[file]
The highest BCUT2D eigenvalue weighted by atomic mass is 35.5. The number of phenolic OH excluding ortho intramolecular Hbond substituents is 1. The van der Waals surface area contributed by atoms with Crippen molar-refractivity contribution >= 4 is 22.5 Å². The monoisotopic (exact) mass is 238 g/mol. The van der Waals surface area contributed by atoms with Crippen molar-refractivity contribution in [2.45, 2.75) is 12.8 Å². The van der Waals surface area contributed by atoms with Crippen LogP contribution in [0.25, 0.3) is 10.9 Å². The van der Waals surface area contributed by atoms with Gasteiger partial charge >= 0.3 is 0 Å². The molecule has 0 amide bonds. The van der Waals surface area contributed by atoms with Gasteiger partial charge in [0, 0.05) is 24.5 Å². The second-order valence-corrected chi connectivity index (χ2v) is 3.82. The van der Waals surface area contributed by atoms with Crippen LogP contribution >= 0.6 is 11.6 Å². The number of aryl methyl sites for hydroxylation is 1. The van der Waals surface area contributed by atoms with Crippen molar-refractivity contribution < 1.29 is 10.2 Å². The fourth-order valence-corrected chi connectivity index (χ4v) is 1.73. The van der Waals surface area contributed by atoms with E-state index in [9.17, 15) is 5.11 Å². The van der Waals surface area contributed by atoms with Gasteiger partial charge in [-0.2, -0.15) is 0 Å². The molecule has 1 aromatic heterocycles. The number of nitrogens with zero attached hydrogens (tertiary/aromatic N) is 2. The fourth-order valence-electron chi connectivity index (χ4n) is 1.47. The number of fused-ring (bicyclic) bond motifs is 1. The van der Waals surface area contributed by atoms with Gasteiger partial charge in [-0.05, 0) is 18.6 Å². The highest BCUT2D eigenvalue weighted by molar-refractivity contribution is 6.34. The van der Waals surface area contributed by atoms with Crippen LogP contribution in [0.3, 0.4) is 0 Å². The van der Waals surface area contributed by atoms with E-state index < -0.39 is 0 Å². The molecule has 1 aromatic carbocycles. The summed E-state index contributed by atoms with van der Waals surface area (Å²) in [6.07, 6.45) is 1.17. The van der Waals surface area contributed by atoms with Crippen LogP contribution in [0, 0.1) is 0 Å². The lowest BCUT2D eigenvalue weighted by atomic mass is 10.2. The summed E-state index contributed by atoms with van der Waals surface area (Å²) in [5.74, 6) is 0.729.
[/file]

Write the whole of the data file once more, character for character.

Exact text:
The highest BCUT2D eigenvalue weighted by atomic mass is 35.5. The number of phenolic OH excluding ortho intramolecular Hbond substituents is 1. The van der Waals surface area contributed by atoms with Crippen molar-refractivity contribution >= 4 is 22.5 Å². The monoisotopic (exact) mass is 238 g/mol. The van der Waals surface area contributed by atoms with Crippen molar-refractivity contribution in [2.45, 2.75) is 12.8 Å². The van der Waals surface area contributed by atoms with Crippen LogP contribution in [0.25, 0.3) is 10.9 Å². The van der Waals surface area contributed by atoms with Gasteiger partial charge >= 0.3 is 0 Å². The molecule has 0 amide bonds. The van der Waals surface area contributed by atoms with Gasteiger partial charge in [0, 0.05) is 24.5 Å². The second-order valence-corrected chi connectivity index (χ2v) is 3.82. The van der Waals surface area contributed by atoms with Crippen LogP contribution >= 0.6 is 11.6 Å². The number of aryl methyl sites for hydroxylation is 1. The van der Waals surface area contributed by atoms with Crippen molar-refractivity contribution < 1.29 is 10.2 Å². The fourth-order valence-corrected chi connectivity index (χ4v) is 1.73. The van der Waals surface area contributed by atoms with E-state index in [9.17, 15) is 5.11 Å². The van der Waals surface area contributed by atoms with Gasteiger partial charge in [-0.2, -0.15) is 0 Å². The molecule has 1 aromatic heterocycles. The number of nitrogens with zero attached hydrogens (tertiary/aromatic N) is 2. The fourth-order valence-electron chi connectivity index (χ4n) is 1.47. The number of fused-ring (bicyclic) bond motifs is 1. The van der Waals surface area contributed by atoms with Gasteiger partial charge in [-0.05, 0) is 18.6 Å². The highest BCUT2D eigenvalue weighted by molar-refractivity contribution is 6.34. The van der Waals surface area contributed by atoms with Crippen LogP contribution in [0.3, 0.4) is 0 Å². The van der Waals surface area contributed by atoms with E-state index < -0.39 is 0 Å². The molecule has 1 aromatic carbocycles. The summed E-state index contributed by atoms with van der Waals surface area (Å²) in [6.07, 6.45) is 1.17. The van der Waals surface area contributed by atoms with Crippen LogP contribution in [0, 0.1) is 0 Å². The lowest BCUT2D eigenvalue weighted by atomic mass is 10.2. The summed E-state index contributed by atoms with van der Waals surface area (Å²) in [5.74, 6) is 0.729.